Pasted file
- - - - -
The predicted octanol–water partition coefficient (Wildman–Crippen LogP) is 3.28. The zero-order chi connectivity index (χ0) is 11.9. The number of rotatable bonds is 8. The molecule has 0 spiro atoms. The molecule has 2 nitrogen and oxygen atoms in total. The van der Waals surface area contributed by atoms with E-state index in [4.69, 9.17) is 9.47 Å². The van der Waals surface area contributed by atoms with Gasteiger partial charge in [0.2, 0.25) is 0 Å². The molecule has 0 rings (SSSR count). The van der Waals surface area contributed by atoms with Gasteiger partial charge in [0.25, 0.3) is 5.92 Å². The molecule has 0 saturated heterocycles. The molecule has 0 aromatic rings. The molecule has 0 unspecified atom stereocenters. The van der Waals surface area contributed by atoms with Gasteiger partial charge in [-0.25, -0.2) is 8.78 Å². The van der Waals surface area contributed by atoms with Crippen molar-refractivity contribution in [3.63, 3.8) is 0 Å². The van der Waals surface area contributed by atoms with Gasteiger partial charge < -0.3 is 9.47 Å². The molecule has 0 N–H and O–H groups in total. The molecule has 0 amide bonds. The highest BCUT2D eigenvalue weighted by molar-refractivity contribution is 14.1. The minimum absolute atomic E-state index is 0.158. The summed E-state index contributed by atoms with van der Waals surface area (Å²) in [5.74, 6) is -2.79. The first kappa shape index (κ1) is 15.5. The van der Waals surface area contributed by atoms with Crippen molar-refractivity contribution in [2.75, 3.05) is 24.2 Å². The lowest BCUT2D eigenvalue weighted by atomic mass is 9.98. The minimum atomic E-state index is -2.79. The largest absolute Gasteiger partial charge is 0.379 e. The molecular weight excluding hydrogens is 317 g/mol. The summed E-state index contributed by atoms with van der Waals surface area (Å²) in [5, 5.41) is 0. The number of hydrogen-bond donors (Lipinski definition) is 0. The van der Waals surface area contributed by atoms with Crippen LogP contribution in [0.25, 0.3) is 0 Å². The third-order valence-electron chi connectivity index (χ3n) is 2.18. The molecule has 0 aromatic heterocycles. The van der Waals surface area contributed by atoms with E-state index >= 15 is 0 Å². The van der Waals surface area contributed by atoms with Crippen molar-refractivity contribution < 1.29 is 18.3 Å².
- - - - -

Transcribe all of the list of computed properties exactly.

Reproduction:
The predicted octanol–water partition coefficient (Wildman–Crippen LogP) is 3.28. The zero-order chi connectivity index (χ0) is 11.9. The number of rotatable bonds is 8. The molecule has 0 spiro atoms. The molecule has 2 nitrogen and oxygen atoms in total. The van der Waals surface area contributed by atoms with E-state index in [4.69, 9.17) is 9.47 Å². The van der Waals surface area contributed by atoms with Gasteiger partial charge in [0.2, 0.25) is 0 Å². The molecule has 0 rings (SSSR count). The van der Waals surface area contributed by atoms with Gasteiger partial charge in [0.25, 0.3) is 5.92 Å². The molecule has 0 saturated heterocycles. The molecule has 0 aromatic rings. The molecule has 0 unspecified atom stereocenters. The van der Waals surface area contributed by atoms with Gasteiger partial charge in [-0.25, -0.2) is 8.78 Å². The van der Waals surface area contributed by atoms with Crippen molar-refractivity contribution in [3.63, 3.8) is 0 Å². The van der Waals surface area contributed by atoms with Gasteiger partial charge < -0.3 is 9.47 Å². The molecule has 0 N–H and O–H groups in total. The molecule has 0 amide bonds. The highest BCUT2D eigenvalue weighted by molar-refractivity contribution is 14.1. The minimum absolute atomic E-state index is 0.158. The summed E-state index contributed by atoms with van der Waals surface area (Å²) in [5.74, 6) is -2.79. The first kappa shape index (κ1) is 15.5. The van der Waals surface area contributed by atoms with Crippen molar-refractivity contribution in [2.75, 3.05) is 24.2 Å². The lowest BCUT2D eigenvalue weighted by atomic mass is 9.98. The minimum atomic E-state index is -2.79. The largest absolute Gasteiger partial charge is 0.379 e. The molecular weight excluding hydrogens is 317 g/mol. The summed E-state index contributed by atoms with van der Waals surface area (Å²) in [5, 5.41) is 0. The number of hydrogen-bond donors (Lipinski definition) is 0. The van der Waals surface area contributed by atoms with Crippen LogP contribution in [0.25, 0.3) is 0 Å². The third-order valence-electron chi connectivity index (χ3n) is 2.18. The molecule has 0 aromatic heterocycles. The van der Waals surface area contributed by atoms with E-state index >= 15 is 0 Å². The van der Waals surface area contributed by atoms with Crippen molar-refractivity contribution < 1.29 is 18.3 Å².